But Ryan is trying -- a bit clumsily, but trying all the same -- to borrow a page from the Massachusetts senator as he seeks to remake himself in anticipation of a potential 2016 run for the Republican presidential nomination. He's talking about poverty, about inequality, about shifting the focus away from meeting the demands of corporations and toward meeting the needs of Americans.
Mitt Romney's running mate is abandoning Romneyism for populism -- or what former Secretary of Labor Robert Reich has referred to as "Paul Ryan's Faux Populism."
Instead of repeating the Mittnomers of 2012 -- "Corporations are people, my friend" -- Ryan is suddenly informing fellow conservatives, "There's another fallacy popular among our ranks. Just as some think anything government does is wrong, others think anything business does is right. But in fact they're two sides of the same coin. Both big government and big business like to stack the deck in their favor. And though they are sometimes adversaries, they are far too often allies."
It is hard to argue with Ryan's reasoning. Populists and progressives have warned for more than a century that corporations are "boldly marching, not for economic conquests only, but for political power." The author of those words, former Wisconsin Supreme Court Justice Edward Ryan, asked in 1873: "Which shall rule -- wealth or man; which shall lead -- money or intellect; who shall fill public stations -- educated and patriotic free men, or the feudal serfs of corporate capital?" Elizabeth Warren confirmed Ryan's worst fears when she addressed Netroots Nation last week and declared, "The game is rigged and the rich and the powerful have lobbyists and lawyers and plenty of friends in Congress. Everybody else, not so much."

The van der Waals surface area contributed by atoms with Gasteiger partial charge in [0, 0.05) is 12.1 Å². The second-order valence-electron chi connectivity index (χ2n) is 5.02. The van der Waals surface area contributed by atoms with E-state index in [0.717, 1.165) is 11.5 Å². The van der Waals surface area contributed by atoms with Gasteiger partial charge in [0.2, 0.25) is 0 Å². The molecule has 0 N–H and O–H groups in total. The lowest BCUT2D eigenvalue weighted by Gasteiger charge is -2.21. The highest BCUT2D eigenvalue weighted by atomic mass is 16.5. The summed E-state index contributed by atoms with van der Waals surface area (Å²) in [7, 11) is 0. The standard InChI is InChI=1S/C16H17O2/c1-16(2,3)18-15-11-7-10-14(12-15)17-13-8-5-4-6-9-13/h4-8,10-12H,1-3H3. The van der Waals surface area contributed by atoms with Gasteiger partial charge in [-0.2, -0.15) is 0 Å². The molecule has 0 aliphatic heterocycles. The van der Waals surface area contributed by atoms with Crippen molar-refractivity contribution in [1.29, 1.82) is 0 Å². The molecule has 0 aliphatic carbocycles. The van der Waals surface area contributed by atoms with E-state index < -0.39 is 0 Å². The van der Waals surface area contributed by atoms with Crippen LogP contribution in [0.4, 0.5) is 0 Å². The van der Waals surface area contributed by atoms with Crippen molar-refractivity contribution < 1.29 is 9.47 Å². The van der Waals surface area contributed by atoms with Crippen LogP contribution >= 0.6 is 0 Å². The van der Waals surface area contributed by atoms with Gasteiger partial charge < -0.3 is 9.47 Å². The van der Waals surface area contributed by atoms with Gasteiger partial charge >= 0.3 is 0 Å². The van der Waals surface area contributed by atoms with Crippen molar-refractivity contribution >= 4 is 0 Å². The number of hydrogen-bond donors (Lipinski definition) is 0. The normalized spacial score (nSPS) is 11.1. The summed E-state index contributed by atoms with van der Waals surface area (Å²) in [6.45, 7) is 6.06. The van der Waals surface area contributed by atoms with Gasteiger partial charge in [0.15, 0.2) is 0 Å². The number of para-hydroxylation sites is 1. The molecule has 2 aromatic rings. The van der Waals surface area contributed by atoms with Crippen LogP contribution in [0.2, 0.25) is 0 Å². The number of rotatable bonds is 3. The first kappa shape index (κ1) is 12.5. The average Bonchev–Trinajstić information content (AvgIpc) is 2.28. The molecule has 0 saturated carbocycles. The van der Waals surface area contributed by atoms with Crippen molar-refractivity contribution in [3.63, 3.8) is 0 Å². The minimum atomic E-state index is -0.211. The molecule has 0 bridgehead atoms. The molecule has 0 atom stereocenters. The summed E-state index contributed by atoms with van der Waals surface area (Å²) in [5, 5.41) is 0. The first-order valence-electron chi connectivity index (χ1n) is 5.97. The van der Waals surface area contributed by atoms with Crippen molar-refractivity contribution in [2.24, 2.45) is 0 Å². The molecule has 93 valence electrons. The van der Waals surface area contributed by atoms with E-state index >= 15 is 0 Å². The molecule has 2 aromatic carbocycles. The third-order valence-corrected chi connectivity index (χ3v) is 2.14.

Click Here to Read Whole Article
And now, Paul Ryan is on-message, announcing as only a career politician can, that "our country has had enough of politics." He's proposing to "reconceive the federal government's role in the fight against poverty." And he is even ripping corporations, decrying the way in which big government has become "a willing accomplice" of big business.
Ryan explained last week at Hillsdale College's Center for Constitutional Studies and Citizenship session that "crony capitalism isn't a side effect; it's a direct result of big government."
Grab the pitchforks!
But don't look for Paul Ryan on the front lines of actual fights to reduce inequality or address injustice.
The House Budget Committee chairman, who on Thursday released an "anti-poverty proposal" that rehashed decades-old schemes to scale back anti-poverty initiatives and regulatory protections for low-income Americans, offers scant evidence of a serious determination to solve the problems that have got Americans up in arms. If Ryan was serious, he wouldn't be proposing, as his "Opportunity Grant" plan does, to "consolidate" existing federal programs to aid the poor into block grants to the states -- an approach that would allow Republican governors who have already shown a penchant for undermining healthcare, food-stamp and education initiatives the "flexibility" to do even more harm.
Congressman Chris Van Hollen, a Maryland Democrat who serves with Ryan on the Budget Committee, nails it when he warns about a proposal that "uses the sunny language of 'reform' as a guise to cut vital safety-net programs."
Marian Wright Edelman was even blunter.
"House Budget Chair Paul Ryan's draft is a small, mean and worn idea that picks on poor children and families while not asking for one cent of sacrifice from rich corporations and rich individuals. His proposal would dismantle the safety net that is working," said the president of the Children's Defense Fund, who ticked off federal programs that would be threatened by Ryan's scheme. "Head Start works, it gets poor children ready for school. The Supplemental Nutrition Assistance Program (SNAP) works, it keeps the wolves of hunger at bay. Title I works, the funds are going to help our most disadvantaged schools and students, but the funds need to be increased and accountability tightened. I look forward to the next draft from Chairman Ryan that is fair to poor children and families and asks the rich corporations and individuals to pay their fair share."
Edelman could end up waiting for a long time, as the congressman has not coupled his momentarily populist rhetoric with anything akin to a call for corporate responsibility or fair taxation.
So if Ryan is not really worried about holding corporations to account, and if he is not evidencing a serious intent address the problem of inequality, what is on his mind?